“I think if we had trained people out there, we could have found him almost right away,” Tucker’s cousin, Ericka Goodnow-Arsenault said.

In addition to the local police, family members called the Maine Warden Service and the Maine State Police about conducting a search.  According to State Police K9 trainer Scott Dalton, the procedure for holding a search varies case to case, and there “is no typical way” one might get a search.

I originally called the warden that Friday,” Goodnow-Arsenault said.  “I gave him a quick run-through, that my cousin went missing from my aunt’s, I’m extremely worried he has taken his life or is going to.”

She was told to go through local police, which they did afterward on numerous occasions, the family said.

“(Westbrook police) couldn’t give me any substantial reason against a search other than with the experience they have and statistics, coupled with a criminal history and substance abuse, it didn’t warrant a search,” Goodnow-Arsenault said.

The family says they still want a definitive answer on why a search was not warranted for Tucker. And, while the police department publicly expressed condolences to the family when announcing that Tucker’s body had been found, they feel they are owed an apology from the department.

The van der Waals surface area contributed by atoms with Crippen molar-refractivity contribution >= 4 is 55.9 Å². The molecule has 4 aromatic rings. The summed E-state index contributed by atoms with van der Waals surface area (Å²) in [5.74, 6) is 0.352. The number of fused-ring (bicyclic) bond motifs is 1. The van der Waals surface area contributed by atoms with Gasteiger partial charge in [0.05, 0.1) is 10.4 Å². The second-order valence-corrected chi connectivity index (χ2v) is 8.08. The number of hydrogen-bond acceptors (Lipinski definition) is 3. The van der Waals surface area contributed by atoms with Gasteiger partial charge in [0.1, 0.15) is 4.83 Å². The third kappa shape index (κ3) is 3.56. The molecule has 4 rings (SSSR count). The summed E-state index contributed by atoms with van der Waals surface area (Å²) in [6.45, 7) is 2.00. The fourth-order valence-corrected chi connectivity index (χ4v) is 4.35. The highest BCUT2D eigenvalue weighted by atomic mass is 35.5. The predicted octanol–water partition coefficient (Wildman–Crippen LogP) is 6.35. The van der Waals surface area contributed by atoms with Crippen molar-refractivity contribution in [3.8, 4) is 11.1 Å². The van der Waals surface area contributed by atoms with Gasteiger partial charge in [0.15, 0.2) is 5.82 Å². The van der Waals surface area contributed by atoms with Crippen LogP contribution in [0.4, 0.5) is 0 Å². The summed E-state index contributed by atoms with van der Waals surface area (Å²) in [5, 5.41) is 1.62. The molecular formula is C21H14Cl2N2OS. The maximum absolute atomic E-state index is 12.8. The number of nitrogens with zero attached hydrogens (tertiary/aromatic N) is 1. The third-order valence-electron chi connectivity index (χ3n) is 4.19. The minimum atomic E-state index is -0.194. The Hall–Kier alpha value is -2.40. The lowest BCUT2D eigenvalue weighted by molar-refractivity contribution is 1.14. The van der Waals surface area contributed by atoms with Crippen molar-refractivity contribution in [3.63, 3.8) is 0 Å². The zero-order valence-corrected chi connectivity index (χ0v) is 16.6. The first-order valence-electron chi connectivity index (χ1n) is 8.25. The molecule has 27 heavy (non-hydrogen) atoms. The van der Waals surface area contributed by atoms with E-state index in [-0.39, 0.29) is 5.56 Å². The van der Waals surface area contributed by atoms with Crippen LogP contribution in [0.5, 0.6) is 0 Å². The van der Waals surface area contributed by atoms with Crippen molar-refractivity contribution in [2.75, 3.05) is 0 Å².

Seavey says he does not blame anyone for how things ended up, but he wants to know “what they will do to change so this won’t happen to another family.”

“My thoughts now stay on the police, how they handled it,” Seavey said. “It shouldn’t have mattered what they thought. My sister and mom knew him best at the time, they were closest with him, they knew something was wrong and he wasn’t using. Why would the police not help them?”

Mayor Mike Foley said he doesn’t have the knowledge to speak directly on the case, but his “thoughts and prayers are with the family.”

“It’s a difficult time, but the police handle things in a way they are trained, and I’m confident they did as much as they could given the circumstances,” Foley said. 

A funeral for Terry Tucker Jr. was held Nov. 13. A  Gofundme page, “Funeral Services for my brother Terry Jr.” organized by Staples,  has been set up to defray the family’s funeral costs.